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Central Indiana hospitals overwhelmed by surge of RSV cases

Hospitals across central Indiana say they are seeing a sharp increase in RSV cases.

INDIANAPOLIS — RSV is a virus that rears its head every year, but this year is anything but typical.

"We're at capacity at Peyton Manning Children's Hospital. Not only in the pediatric ICU on the pediatric floor, the ER is extremely busy," said Dr. Kay Sichting, the Pediatric ICU Medical Director at Peyton Manning Children’s Hospital.

They, like many other hospitals, are overwhelmed by the surge.

"We are seeing RSV earlier than we normally do and in greater numbers," Sichting said.

Kelsi Clark, of Lafayette, said her son Cooper's run-in with the virus started Wednesday.

RELATED: RSV cases in young kids on the rise in Indiana

"He's 6 months old, so it's been really scary," Clark said. "I had to pick my son up from day care with a fever, and they let me know a baby had tested positive for RSV. I took him to urgent care from day care to get them tested. He tested positive."

That led to an overnight stay at IU Health's Arnett Hospital.

"They informed us last night that they wouldn't be able to keep us due to not having the right care that he needs," Clark said. "They tried to get us to every hospital in Indiana with pediatric ICU and were turned away from all of them due to not having enough beds."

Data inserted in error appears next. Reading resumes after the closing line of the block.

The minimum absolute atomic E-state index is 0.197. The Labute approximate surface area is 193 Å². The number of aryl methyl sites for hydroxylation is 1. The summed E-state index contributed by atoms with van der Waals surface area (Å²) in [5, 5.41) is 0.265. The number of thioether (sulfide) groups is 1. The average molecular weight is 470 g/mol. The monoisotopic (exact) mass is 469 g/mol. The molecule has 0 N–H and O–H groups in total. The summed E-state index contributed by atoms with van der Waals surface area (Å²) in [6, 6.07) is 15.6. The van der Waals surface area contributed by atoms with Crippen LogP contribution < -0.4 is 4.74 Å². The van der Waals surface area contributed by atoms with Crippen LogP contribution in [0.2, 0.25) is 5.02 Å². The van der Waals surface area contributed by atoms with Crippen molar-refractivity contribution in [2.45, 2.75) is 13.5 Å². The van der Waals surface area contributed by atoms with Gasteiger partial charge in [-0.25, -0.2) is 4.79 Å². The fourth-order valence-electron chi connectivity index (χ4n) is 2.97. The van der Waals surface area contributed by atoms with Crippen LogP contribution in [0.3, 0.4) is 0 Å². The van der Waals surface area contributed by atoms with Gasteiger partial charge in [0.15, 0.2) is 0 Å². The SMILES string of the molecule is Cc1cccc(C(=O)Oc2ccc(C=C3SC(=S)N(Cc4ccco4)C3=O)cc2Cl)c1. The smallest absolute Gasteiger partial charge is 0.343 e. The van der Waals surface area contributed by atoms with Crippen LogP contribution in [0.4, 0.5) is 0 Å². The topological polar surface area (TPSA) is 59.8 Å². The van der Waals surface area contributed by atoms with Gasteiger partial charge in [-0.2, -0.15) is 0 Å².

Cooper was flown in an IU Health Lifeline helicopter to a hospital in Louisville.

"We've been being cared for in the emergency department, but this children's hospital has also been full for months," Clark said.

RELATED: Unseasonable rise in pediatric respiratory cases forces visitor restriction at Riley Children's Hospital

Cooper continues to fight as mom and dad wait for a room.

"He's been on oxygen, he's been on breathing treatments, steroids," Clark said. "Hopefully, it runs its course without too much damage on his little lungs."

The recent surge has been stressing mothers and hospitals alike.

"This variant of RSV, just like flu variants, sometimes can be worse than others," Sichting said. "This variant of RSV may be worse."

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